The course is about 100 yards long, meaning each race is over almost as soon as it begins. But even before the heats started, Jonathan focused on the flag girl, which he notes is a big deal at these type of shows. "It's a privilege to be asked to do it," he says. "They were actually training a new girl this year, so this may have been her first time. She had to run and jump, and it's pretty scripted—there's a particular way to time it just right. She must have done it a hundred times, and I was able to keep taking picture after picture. Having the 70-200 allowed me to stay in the same place and simply zoom in and out to change my perspective."
Jonathan also zeroed in on the classic bikes and cars, trying to keep what was going on in the background of his images to tell a fuller story. "I took a photo of this guy in his red car, but I had a bit of the Ferris wheel in the background peeking into the frame," he says. "What's funny is I had also taken a photo of a woman at the show with a bunch of tattoos, and I found out later that was his girlfriend."
But it was the portraits that Jonathan was most interested in capturing. "I've never thought a portrait should just be a portrait," he says. "You're telling a story with a picture of a person, so I like to set the scene. We were there for a reason—for the race and the motorcycles and cars. So those are the aspects I wanted to show, as well as the beach in general and being in New Jersey specifically."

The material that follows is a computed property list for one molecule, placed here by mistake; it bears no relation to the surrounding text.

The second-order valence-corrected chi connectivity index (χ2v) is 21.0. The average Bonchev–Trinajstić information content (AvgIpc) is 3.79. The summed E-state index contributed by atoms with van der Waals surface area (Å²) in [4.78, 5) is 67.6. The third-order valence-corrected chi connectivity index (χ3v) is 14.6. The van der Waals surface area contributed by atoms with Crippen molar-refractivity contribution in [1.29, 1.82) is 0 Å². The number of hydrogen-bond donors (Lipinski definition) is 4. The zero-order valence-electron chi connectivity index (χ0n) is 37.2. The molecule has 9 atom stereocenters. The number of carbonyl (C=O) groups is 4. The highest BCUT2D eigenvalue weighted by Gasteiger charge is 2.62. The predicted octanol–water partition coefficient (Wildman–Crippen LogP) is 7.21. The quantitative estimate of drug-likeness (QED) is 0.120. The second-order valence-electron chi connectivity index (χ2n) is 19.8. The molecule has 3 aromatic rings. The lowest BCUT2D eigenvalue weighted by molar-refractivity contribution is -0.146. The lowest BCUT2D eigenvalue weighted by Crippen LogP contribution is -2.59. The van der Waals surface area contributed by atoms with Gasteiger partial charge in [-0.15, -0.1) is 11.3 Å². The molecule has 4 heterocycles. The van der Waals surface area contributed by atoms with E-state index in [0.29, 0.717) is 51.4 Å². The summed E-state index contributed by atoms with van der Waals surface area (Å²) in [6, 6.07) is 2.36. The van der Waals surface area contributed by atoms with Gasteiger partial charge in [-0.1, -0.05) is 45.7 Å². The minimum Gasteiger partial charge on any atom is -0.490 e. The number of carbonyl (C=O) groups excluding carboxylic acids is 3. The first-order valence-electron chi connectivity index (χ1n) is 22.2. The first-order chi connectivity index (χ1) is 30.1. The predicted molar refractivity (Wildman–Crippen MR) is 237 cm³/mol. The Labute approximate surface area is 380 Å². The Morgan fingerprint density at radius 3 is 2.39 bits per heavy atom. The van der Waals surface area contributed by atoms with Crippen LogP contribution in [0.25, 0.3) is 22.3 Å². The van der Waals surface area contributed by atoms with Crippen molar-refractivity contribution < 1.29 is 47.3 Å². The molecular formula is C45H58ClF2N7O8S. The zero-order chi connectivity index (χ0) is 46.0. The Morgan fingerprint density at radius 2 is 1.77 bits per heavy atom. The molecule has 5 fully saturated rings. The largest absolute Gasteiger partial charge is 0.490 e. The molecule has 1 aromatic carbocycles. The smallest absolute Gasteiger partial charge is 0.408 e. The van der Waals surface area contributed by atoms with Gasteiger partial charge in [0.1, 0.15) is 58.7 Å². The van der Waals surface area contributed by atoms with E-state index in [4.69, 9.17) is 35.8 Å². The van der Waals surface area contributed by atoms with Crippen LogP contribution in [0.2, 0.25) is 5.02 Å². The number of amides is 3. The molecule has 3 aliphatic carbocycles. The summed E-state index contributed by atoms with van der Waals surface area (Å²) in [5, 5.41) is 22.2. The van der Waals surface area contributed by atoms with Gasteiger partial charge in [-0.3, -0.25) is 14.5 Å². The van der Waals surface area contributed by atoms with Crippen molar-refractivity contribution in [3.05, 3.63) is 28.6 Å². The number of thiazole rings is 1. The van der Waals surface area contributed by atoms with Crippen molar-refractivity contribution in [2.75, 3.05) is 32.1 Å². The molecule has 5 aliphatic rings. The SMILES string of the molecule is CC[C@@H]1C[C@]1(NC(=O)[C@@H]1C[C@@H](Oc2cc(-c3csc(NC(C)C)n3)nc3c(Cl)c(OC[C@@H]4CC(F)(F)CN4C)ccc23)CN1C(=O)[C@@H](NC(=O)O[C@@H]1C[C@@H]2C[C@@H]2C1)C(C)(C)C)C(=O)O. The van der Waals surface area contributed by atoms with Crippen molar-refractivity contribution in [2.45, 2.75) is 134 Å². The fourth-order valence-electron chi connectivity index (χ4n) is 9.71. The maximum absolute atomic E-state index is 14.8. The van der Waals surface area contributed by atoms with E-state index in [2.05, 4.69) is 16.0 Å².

The natural-looking portraits he sought at this event were easy to achieve. "I'd just ask the participants if they minded if I took a photo, and because I was carrying all of this gear, they knew I was a professional photographer and just let me do my thing," he says. "I didn't even really have to pose most of them—their faces all have so much character and photograph so well."
Jonathan brought along a strobe with a softlighter for his portraits. "I tried to position everybody so the sun was over their shoulders and not in their faces," he says. "Then I'd kill my exposure by a stop or two just to make sure the portrait subjects stood out from the background. These were all taken at midday, when the sun was the highest in the sky."
Only two women in total participated in this year's race, and Jonathan wanted to make sure he captured a photo of at least one, if not both. "I spotted this woman on line to race next," he says. "I had permission to go on the track, so I ran into the pit and asked her to look my way. She gave me a little smile for a natural, relaxed-looking photo."